Many financial companies have created voice recording mayhem by surrounding themselves with multiple voice recording solutions, but there is a way out of the jungle.
Call Recording is a well-established technology with most banks on their second, third, fourth and even fifth generation systems and therein lies much of the problem, for organisations required to store, manage and audit all of those recordings for regulatory and compliance purposes. The problem has been exacerbated with GDPR to the point that an Enterprise Information Management (EIM) process is essential to handle this effectively.
Without an EIM process, managing the output from just one recording system is hard, but realistically the situation becomes more complex when you add end of life product cycles, technology upgrades, and new providers into the mix. Unless action is taken the problem escalates and morphs into disparate silos of data where operational management becomes substandard, hugely inefficient and extremely costly – all to be avoided in a sane world and hence the timely entrance of EIM.
EIM is of course a strategy rather than a specific product albeit that clever technology and sophisticated software is required to deliver a federated solution from those disparate data silos, bringing together a much welcomed uniformity of data, management control and auditable access across the entire call recording estate - a real boon to those responsible for compliance!
Financial services companies will have ensured that the systems initially implemented were ‘bullet proof’, the data could not be tampered with and its integrity remained unchallenged to make it admissible in court. But they also need to ensure that they deploy a ‘federating’ process to provide secure and on-going access to that data.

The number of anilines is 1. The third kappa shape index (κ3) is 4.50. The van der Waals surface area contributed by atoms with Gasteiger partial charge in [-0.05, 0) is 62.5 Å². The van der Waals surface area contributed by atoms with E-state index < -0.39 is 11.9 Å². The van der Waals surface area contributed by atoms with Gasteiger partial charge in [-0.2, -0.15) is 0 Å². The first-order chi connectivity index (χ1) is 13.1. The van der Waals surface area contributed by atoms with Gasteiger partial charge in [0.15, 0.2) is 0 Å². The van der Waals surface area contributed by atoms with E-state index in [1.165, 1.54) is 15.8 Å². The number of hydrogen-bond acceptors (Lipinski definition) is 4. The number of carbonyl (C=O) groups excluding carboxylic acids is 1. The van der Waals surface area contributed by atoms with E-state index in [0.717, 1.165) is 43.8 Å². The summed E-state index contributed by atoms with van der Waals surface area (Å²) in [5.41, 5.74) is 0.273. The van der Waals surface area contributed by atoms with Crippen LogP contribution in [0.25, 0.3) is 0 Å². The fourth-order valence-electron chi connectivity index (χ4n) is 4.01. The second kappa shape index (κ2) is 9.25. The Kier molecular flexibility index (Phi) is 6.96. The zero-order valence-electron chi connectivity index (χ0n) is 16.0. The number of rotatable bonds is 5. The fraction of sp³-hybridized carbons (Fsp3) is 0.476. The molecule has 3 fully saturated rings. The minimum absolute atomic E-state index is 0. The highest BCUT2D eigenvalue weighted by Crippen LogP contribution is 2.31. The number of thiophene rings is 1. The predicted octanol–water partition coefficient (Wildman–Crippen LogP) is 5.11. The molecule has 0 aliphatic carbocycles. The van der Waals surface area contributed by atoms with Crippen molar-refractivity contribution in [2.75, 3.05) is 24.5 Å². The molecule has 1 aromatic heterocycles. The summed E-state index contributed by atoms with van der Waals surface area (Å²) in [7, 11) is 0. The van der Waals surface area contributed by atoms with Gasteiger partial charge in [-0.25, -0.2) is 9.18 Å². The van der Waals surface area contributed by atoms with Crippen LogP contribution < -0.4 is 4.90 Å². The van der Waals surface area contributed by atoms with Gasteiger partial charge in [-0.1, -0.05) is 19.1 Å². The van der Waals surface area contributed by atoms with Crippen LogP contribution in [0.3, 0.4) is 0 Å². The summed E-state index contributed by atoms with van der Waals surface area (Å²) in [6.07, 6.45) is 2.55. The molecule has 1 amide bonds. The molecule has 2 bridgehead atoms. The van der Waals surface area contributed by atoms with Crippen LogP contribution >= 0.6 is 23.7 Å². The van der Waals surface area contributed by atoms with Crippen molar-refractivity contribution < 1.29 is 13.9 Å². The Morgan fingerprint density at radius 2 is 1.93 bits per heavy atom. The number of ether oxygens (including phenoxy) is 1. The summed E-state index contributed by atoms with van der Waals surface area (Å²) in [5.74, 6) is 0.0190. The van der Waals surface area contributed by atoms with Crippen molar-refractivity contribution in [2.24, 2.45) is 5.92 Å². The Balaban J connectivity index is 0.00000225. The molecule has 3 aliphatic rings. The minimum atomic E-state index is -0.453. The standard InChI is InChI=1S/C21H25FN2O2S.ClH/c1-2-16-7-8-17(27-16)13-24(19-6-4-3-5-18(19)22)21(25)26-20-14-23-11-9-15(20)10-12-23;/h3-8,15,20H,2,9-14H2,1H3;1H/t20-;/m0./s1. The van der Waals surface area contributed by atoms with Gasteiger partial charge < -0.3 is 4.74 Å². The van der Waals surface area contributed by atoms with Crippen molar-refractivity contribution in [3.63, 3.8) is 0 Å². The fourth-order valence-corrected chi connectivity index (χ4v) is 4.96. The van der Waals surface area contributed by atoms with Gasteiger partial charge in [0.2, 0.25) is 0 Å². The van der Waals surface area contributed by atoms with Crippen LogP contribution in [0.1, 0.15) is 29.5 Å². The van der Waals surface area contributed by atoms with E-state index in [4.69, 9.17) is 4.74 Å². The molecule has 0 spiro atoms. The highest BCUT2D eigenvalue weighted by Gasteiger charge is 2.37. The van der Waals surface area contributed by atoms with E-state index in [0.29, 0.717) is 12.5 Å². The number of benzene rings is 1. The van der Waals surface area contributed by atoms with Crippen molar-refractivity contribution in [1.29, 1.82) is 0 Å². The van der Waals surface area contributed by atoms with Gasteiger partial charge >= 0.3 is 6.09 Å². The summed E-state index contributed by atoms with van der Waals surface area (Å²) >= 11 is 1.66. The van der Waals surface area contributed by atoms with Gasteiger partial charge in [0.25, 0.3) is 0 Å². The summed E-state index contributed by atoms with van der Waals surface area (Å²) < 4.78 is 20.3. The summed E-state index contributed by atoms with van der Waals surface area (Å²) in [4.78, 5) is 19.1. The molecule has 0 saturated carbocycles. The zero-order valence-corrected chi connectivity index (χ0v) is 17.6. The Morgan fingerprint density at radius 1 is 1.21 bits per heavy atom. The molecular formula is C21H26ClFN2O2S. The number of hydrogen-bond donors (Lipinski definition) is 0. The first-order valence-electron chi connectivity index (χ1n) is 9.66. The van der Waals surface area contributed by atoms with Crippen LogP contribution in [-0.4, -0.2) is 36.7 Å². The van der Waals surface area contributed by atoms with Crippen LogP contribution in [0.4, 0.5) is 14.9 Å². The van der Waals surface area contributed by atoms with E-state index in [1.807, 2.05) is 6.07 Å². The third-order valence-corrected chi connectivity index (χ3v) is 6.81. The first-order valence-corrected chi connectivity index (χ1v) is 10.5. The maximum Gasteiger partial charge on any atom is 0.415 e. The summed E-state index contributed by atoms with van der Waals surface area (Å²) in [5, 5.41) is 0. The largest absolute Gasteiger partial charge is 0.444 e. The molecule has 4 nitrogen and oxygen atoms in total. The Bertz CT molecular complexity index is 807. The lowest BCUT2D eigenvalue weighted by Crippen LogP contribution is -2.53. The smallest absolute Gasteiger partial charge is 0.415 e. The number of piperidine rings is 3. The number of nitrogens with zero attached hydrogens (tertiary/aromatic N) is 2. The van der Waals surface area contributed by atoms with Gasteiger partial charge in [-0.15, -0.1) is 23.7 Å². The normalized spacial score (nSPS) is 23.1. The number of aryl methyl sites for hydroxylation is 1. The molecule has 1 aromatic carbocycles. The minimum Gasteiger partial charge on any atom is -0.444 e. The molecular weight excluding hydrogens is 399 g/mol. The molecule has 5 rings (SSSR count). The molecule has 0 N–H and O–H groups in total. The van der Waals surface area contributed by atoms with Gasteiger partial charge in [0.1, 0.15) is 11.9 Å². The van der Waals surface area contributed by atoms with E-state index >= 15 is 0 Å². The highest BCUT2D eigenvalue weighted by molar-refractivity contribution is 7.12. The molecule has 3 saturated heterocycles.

Let’s take a look at how a practical solution for managing huge amounts of disparate data using an agnostic central voice data portal can help address legacy and interoperability issues.
Customer business cases
A Tier One global US bank faced a set of intersecting challenges around legacy and data governance. They were running an end of life system and their version of Microsoft Windows Server was also approaching end of life. They couldn’t risk having trader calls trapped in legacy systems and it was paramount that the recordings were stored for the complete retention period.
Using a modern agnostic central portal – one that can locate data easily from different systems and locations, be that live, legacy, on-premise or in the cloud – all its data was easily moved to a different location. Through the portal they were able to replay recordings anytime they needed to. They also managed to purge 30% of their calls which were past their retention date.
In a second example, a French investment bank had ten live recorders across a large estate and wanted to extract this data into a new analytics application. It needed a solution to automate this. Through a centralised interface they were able to access and extract data from multiple systems. It’s also future proofed, if they decide to change the analytics application, they can simply extract those voice recordings to the new target platform.
In our third example, this organisation ended up with one centralised portal that included all legacy calls and also ingested calls from all their live systems. As a result, they could quickly turn off their legacy systems and stop paying stiff legacy support costs whilst also providing their compliance team with a tool to self-serve.
These examples show there really is no need to keep on ‘living with’ voice recording complexity – there is a way out of the jungle!